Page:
Ministry of Education, Ministry of Sports, Office for European Integration, Television Vijesti and Centre for Civic Education (CCE), signed Memorandum of Cooperation for implementation of project How well do you know the European Union?
The project How well do you know the European Union? has in its focus production of quiz for high school students that will be broadcast on TV Vijesti. Through that interactive and creative form, it will contribute to the improvement of interest, information and knowledge of high school students about the EU, its functioning and public policies, accession conditions, as well as culture, economy, natural beauties and contents offered by the EU. Furthermore, the project contributes to the strategies and existing efforts of the Government of Montenegro, the European Commission and civil society in raising awareness about the importance of European integration of Montenegro. The target group are high school students, aged 16 to 18, from 21 out of 24 Montenegrin municipalities, who are ready to learn about the EU and to promote Europeanisation in Montenegro. The CCE had previously worked with different partners in two series of this quiz, in 2014 and 2017, and the experience points to the need for continuation of the project.
Reaction of Coalition KUM to the draft Law on Local Self-Governments Financing
Coalition for transparency and fight against corruption at the local level (KUM) commends decision of the Government of Montenegro to finally systematically deal with local finances via new Law on Local Self-Government Financing, but warns that the draft that is currently up for a public discussion will not significantly improve the level of transparency and responsibility of municipalities towards citizens’ money.
Namely, the draft Law has remedial nature that reflects in transferring a part of revenues to municipalities. However, it does not deal with substantial problems that prevent financial stability of municipalities: irrational spending and problems on expenditure side.
Centre for Civic Education (CCE) expresses concern over decision of Government of Montenegro to place the Agency for Electronic Media (AEM), an independent regulator for electronic media which exercises public jurisdiction in accordance with the Law on Electronic Media and operates in the public interest, under its direct control, as it was defined by new proposal of Law on State Administration.
At the session of the Government of Montenegro from 20/6/2018 a proposal of the Law on State Administration was determined by which in the Article 43, for the first time are introduced State agencies and it is prescribed that they are directly responsible for their work to the Government of Montenegro, while the Article 44 enhances this by determining that the Government elects and dismisses members of councils of state agencies. We support the systemic approach of regulation of state administration, which certainly opens up a space for greater level of coordination over the already existing agencies. However, AEM due to its importance, role and position in the system must not be treated in this manner and put in the same rank with the other agencies. Additionally, this solution is in contradiction with the principles of functioning of regulators in the media, and also the EU Directive on Audio-visual Media Services (AVMSD) which is due to be adopted soon, and which Montenegro is obliged to assume and apply, as a part of its regular obligations within the negotiation process.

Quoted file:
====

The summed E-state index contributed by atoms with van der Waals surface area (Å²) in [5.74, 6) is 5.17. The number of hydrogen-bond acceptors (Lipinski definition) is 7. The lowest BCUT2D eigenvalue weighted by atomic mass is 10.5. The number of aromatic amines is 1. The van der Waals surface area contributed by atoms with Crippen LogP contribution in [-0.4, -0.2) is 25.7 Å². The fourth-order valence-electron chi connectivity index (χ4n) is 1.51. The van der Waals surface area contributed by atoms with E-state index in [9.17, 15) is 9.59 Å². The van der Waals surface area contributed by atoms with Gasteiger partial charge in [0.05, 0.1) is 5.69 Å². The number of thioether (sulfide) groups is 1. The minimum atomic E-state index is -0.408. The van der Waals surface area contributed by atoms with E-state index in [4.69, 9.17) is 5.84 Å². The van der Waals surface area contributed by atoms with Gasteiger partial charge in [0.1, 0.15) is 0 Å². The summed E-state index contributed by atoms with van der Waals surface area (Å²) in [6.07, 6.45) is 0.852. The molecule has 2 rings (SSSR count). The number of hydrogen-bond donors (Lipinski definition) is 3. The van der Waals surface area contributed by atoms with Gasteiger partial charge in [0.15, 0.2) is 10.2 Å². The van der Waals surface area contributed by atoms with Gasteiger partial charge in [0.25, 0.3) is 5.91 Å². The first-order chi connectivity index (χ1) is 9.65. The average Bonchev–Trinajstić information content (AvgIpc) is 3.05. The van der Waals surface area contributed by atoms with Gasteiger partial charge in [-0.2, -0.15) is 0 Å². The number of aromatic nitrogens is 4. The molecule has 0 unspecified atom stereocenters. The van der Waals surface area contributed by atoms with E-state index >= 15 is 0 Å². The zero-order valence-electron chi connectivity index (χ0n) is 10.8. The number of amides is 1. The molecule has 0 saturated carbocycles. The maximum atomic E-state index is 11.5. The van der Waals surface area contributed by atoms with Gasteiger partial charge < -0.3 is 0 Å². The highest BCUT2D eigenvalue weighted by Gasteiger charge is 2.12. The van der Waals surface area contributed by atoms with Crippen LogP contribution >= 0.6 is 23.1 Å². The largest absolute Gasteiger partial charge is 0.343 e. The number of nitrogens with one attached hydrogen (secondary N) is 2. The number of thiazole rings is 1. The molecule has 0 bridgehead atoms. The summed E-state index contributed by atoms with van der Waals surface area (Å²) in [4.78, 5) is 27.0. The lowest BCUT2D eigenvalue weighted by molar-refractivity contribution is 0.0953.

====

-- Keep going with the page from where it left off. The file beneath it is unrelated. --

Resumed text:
Centre for Civic Education (CCE) and Coalition for RECOM have organised today, on the occasion of International Day of Peace, a debate under topic Dialogue and reconciliation – where are we now in the region?.
On this occasion, Daliborka Uljarevic, CCE Executive Director, assessed that ‘wars waged on the territory of former Yugoslavia in 90-is do not have winners and losers as an outcome, each of the sides has their own certain truth about those wars, and political expressions even today suffer more or less from consequences of these conflicts.’ She reminded also that Initiative for RECOM in Montenegro had a continuous political support. ‘This support to RECOM from the highest political level in Montenegro is a serious capital which should be further valorised, since in the contrary it will not value much. In this regard, I believe that Montenegro can and should take up an even more proactive role in the region especially taking into consideration its good positioning among neighbours and the fact that this an issue which goes beyond the borders of solely one political and social structure, that this is an issue which exceeds particular interests. It is indisputably a public interest both of Montenegro, and the region as well, to establish the RECOM’, concluded Uljarevic.
On the occasion of International Day of Democracy – 15 September, Centre for Civic Education (CCE) noted an ever more visible democratic deficit and ever more unfavourable environment for development of democratic values and standards in Montenegro.
The continuing internal crisis – political and economic one – are weakening the capacity of Montenegrin society to, via dialogue, cooperation and, where possible, consensus – reach a solution for the public interest, precisely whilst some of the most demanding reform activities have to be carried out. Instead of developing democratic political culture, we have the so called facade democracy – proclamation of the state as a democratic one, although it is only a ‘cover’ for abuse of public powers and resources, strengthening corruptive clientelistic networks, concerning narrowing of the space for argued social criticism, irresponsible ethno-political appearances and essential neglect for citizens’ safety in a society in which organized criminal groups are increasingly showing that they are more powerful than institutions.